All You Need to Know about Biomass Energy

All You Need to Know about Biomass Energy

Bioenergy: energy contained in living or recently living biological organisms, a definition which specifically excludes fossil fuels…Organic material containing bioenergy is known as biomass. Humans use this biomass in many different ways, through something as simple as burning wood for heat, or as complex as genetically modifying bacteria.

– University of California-Davis Bioenergy Research Center

Introduction

Many industrialized nations are prioritizing renewable sources of energy to meet the energy demands of the 21st century. Consequently, researchers are developing new ways to harness the energy found in biomass sources such as industrial and household waste.

This article focuses on answering three questions: What is biomass energy? What is the impact of biomass production? What is the future of biomass energy?

What is biomass energy?

biomassBiomass energy is produced by converting combusting or decomposing organic matter into an energy source, like fuel or electricity. Because the energy in the organic matter comes from the sun, biomass is considered one of the primary forms of renewable energy.

Humans have been using biomass energy since they first discovered fire, and wood is still the most abundant source of biomass energy used today. Commercial processes used in agriculture and forestry, as well as organic components of municipal and industrial waste are also rich sources of biomass energy. Examples of specific biomass sources include agricultural crops and other plants, and algae.

Currently, there are three main applications of biomass energy:

  • Biofuels—The conversion of biomass into liquid fuel for transportation.
  • Biopower—The direct burning of biomass, or the conversion of biomass into (gas or liquid) fuels to generate electricity.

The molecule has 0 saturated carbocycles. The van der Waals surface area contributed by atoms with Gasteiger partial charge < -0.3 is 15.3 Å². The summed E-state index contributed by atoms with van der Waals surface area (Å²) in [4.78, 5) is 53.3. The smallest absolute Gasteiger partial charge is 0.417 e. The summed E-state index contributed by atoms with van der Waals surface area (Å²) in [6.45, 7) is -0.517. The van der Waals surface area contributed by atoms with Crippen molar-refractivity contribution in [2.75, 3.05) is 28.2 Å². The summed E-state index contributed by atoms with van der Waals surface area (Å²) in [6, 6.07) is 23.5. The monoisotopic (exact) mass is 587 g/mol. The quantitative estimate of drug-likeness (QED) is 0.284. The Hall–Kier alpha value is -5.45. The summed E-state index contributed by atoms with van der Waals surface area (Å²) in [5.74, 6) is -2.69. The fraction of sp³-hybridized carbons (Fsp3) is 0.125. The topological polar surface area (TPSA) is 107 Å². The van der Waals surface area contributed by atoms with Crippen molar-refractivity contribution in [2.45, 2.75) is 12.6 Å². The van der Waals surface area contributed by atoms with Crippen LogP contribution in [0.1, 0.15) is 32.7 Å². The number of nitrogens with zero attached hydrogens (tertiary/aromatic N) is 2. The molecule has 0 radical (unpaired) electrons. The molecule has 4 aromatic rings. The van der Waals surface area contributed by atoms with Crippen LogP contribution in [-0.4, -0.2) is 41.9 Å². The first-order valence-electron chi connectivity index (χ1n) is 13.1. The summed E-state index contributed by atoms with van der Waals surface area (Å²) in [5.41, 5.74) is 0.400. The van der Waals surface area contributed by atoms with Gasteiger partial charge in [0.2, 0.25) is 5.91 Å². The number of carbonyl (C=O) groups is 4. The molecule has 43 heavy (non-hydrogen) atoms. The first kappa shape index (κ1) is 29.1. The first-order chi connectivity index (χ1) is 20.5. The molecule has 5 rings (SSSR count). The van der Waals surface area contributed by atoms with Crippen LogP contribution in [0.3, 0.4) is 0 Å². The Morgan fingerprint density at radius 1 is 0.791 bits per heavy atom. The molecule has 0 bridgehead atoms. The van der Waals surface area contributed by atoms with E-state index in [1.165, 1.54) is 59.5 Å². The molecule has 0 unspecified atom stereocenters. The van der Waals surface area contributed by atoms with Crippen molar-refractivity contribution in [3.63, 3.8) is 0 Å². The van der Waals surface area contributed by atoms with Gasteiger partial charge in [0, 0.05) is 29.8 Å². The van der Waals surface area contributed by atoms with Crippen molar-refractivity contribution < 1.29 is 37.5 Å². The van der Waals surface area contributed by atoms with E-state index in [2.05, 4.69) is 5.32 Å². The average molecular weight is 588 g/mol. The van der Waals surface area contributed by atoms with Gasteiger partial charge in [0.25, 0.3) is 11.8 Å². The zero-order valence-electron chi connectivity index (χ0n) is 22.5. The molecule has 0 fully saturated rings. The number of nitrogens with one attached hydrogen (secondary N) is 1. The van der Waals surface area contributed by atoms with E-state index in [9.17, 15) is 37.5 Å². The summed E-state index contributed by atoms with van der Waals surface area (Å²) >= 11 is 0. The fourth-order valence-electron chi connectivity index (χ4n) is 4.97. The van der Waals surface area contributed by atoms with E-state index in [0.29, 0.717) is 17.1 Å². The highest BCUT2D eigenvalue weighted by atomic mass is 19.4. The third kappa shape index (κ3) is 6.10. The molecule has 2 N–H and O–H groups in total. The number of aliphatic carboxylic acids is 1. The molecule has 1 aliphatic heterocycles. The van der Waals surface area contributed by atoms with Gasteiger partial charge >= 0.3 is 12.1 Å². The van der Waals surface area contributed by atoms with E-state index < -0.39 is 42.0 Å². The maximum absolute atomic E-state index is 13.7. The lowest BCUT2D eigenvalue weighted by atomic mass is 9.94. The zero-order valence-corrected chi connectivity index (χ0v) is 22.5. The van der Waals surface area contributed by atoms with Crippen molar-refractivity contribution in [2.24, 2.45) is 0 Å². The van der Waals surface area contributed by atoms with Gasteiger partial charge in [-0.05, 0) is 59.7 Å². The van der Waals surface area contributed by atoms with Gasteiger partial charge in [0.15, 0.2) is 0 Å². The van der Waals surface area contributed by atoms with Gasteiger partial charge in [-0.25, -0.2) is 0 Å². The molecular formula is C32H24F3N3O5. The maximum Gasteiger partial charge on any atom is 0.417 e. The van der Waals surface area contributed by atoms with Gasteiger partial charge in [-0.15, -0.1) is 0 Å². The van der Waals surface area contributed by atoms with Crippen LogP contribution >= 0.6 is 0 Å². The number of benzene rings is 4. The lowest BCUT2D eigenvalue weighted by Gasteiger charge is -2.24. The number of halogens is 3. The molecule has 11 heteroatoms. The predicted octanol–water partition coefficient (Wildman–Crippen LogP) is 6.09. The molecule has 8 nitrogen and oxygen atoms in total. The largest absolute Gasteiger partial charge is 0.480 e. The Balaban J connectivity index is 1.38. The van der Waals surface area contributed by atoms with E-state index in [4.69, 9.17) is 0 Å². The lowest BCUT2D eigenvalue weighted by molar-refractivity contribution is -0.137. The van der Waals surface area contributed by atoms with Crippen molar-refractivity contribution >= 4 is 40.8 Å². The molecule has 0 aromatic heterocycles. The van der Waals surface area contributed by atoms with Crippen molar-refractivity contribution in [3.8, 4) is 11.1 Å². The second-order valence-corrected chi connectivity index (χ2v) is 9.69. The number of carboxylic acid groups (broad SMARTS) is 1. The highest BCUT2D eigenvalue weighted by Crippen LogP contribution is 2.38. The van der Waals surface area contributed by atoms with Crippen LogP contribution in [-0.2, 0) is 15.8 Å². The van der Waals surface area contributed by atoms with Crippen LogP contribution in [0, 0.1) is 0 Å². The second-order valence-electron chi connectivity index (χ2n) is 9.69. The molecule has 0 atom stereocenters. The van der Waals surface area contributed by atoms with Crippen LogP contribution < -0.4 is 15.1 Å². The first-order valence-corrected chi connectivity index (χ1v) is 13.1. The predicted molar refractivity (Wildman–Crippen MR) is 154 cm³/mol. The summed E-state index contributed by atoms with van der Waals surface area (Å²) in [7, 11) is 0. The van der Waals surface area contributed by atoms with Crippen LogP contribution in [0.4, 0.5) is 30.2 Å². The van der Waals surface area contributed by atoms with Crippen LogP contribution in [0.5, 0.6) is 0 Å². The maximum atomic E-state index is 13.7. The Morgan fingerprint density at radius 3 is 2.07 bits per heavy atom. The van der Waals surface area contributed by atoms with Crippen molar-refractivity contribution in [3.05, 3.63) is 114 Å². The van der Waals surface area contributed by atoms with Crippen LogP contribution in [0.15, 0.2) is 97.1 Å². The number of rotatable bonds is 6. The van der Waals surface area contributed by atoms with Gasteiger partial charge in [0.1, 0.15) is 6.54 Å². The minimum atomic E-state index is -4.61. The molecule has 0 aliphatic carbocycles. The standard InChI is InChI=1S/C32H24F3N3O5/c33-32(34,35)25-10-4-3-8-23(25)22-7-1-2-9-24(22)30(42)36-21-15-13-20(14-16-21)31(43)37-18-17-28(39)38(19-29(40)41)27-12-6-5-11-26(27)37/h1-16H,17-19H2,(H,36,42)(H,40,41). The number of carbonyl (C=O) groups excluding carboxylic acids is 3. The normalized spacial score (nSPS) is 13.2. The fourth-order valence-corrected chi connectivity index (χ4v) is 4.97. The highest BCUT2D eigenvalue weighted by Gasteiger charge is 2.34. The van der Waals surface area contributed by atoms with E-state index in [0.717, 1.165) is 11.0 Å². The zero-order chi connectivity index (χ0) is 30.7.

• Bioproducts—Deriving chemicals from biomass to make products traditionally made from petroleum (e.g., plastics).

What are the advantages of biomass energy?

Because of the nearly limitless amount of biomass material, it can (and likely will) remain a leading source of renewable energy. Biomass energy is also incredibly versatile; people can use it in a wide array of applications.

Many individuals in the scientific and environmental communities advocate for biomass energy production as a legitimate replacement for fossil fuels. In an effort to rely less heavily upon imported sources of energy, including petroleum, some countries are even providing government incentives for the private sector to increase biomass energy production.

Using biomass energy can also potentially reduce the amount of greenhouse gas emissions. While burning biomass and fossil fuels produces equal amounts of carbon dioxide, the emissions from biomass sources “is largely balanced by the carbon dioxide captured in its own growth (depending how much energy was used to grow, harvest, and process the fuel” according to the National Renewable Energy Laboratory (NREL).

NREL also notes that biomass energy production benefits America’s forest products and agricultural industries: “The main biomass feedstocks for power are paper mill residue, lumber mill scrap, and municipal waste. For biomass fuels, the most common feedstocks used today are corn grain (for ethanol) and soybeans (for biodiesel).”

What is the future of biomass energy?

biomassMany experts predict that biomass will eventually become one of our main sources of energy, often citing the finite nature of fossil fuel sources. Currently, “bioenergy” is already the largest renewable energy source, accounting for approximately 10 percent of the world’s energy supply.

Technological developments will continue to have a direct impact on the expansion of biomass production. NREL, along with other public and private entities, is developing ways to convert additional byproducts into useable bioenergy. For example, residues from agricultural processes, including corn (e.g., husks, leaves, and stalks) and wheat byproducts will also eventually become a viable source of biomass energy.

Political and economic developments will likely influence the rate and scope at which governments implement bioenergy. The fluctuation in prices of fossil fuels, particularly oil, is an example of this. Another factor in the growth of bioenergy is that many nations are growing increasingly weary of imported sources of energy.

The debate over climate change is also spurring the transition to bioenergy. Most countries have embraced the notion that climate change and global warming are influenced by human activity; most notably, by energy production via the emission of greenhouse gases. As such, the action (or lack thereof) of elected officials will have a measured impact on the application of renewable energy sources, including bioenergy.

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